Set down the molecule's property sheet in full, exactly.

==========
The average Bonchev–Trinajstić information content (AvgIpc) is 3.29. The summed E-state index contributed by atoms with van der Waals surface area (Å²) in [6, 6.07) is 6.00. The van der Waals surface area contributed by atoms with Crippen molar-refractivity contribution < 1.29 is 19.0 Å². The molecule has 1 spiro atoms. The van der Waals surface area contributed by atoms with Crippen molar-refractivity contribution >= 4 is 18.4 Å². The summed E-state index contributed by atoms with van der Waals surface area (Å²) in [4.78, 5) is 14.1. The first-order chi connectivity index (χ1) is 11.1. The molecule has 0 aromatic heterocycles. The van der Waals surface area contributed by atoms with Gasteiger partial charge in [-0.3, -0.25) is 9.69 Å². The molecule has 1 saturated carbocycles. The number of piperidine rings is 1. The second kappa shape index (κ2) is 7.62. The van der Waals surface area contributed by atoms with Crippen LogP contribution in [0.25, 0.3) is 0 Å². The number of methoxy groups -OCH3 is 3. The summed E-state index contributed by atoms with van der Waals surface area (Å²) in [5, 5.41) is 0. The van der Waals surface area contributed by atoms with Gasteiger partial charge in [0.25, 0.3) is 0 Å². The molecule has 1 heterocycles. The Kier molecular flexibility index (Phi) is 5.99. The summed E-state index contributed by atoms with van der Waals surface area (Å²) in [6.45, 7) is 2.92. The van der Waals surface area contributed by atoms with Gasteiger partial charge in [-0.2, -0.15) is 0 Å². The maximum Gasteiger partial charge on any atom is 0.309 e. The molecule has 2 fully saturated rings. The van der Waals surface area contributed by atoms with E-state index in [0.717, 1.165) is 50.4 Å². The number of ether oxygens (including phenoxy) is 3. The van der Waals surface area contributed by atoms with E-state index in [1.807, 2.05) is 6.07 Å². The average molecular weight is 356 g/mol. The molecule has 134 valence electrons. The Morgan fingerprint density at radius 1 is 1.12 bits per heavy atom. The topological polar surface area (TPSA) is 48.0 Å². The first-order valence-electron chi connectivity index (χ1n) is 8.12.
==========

The average Bonchev–Trinajstić information content (AvgIpc) is 3.29. The summed E-state index contributed by atoms with van der Waals surface area (Å²) in [6, 6.07) is 6.00. The van der Waals surface area contributed by atoms with Crippen molar-refractivity contribution < 1.29 is 19.0 Å². The molecule has 1 spiro atoms. The van der Waals surface area contributed by atoms with Crippen molar-refractivity contribution >= 4 is 18.4 Å². The summed E-state index contributed by atoms with van der Waals surface area (Å²) in [4.78, 5) is 14.1. The first-order chi connectivity index (χ1) is 11.1. The molecule has 0 aromatic heterocycles. The van der Waals surface area contributed by atoms with Gasteiger partial charge in [-0.3, -0.25) is 9.69 Å². The molecule has 1 saturated carbocycles. The number of piperidine rings is 1. The second kappa shape index (κ2) is 7.62. The van der Waals surface area contributed by atoms with Crippen LogP contribution in [0.25, 0.3) is 0 Å². The number of methoxy groups -OCH3 is 3. The summed E-state index contributed by atoms with van der Waals surface area (Å²) in [5, 5.41) is 0. The van der Waals surface area contributed by atoms with Gasteiger partial charge in [0.25, 0.3) is 0 Å². The molecule has 1 heterocycles. The Kier molecular flexibility index (Phi) is 5.99. The summed E-state index contributed by atoms with van der Waals surface area (Å²) in [6.45, 7) is 2.92. The van der Waals surface area contributed by atoms with Gasteiger partial charge in [-0.2, -0.15) is 0 Å². The maximum Gasteiger partial charge on any atom is 0.309 e. The molecule has 2 fully saturated rings. The van der Waals surface area contributed by atoms with E-state index in [0.717, 1.165) is 50.4 Å². The number of ether oxygens (including phenoxy) is 3. The van der Waals surface area contributed by atoms with E-state index in [1.807, 2.05) is 6.07 Å². The average molecular weight is 356 g/mol. The molecule has 134 valence electrons. The Morgan fingerprint density at radius 1 is 1.12 bits per heavy atom. The topological polar surface area (TPSA) is 48.0 Å². The first-order valence-electron chi connectivity index (χ1n) is 8.12.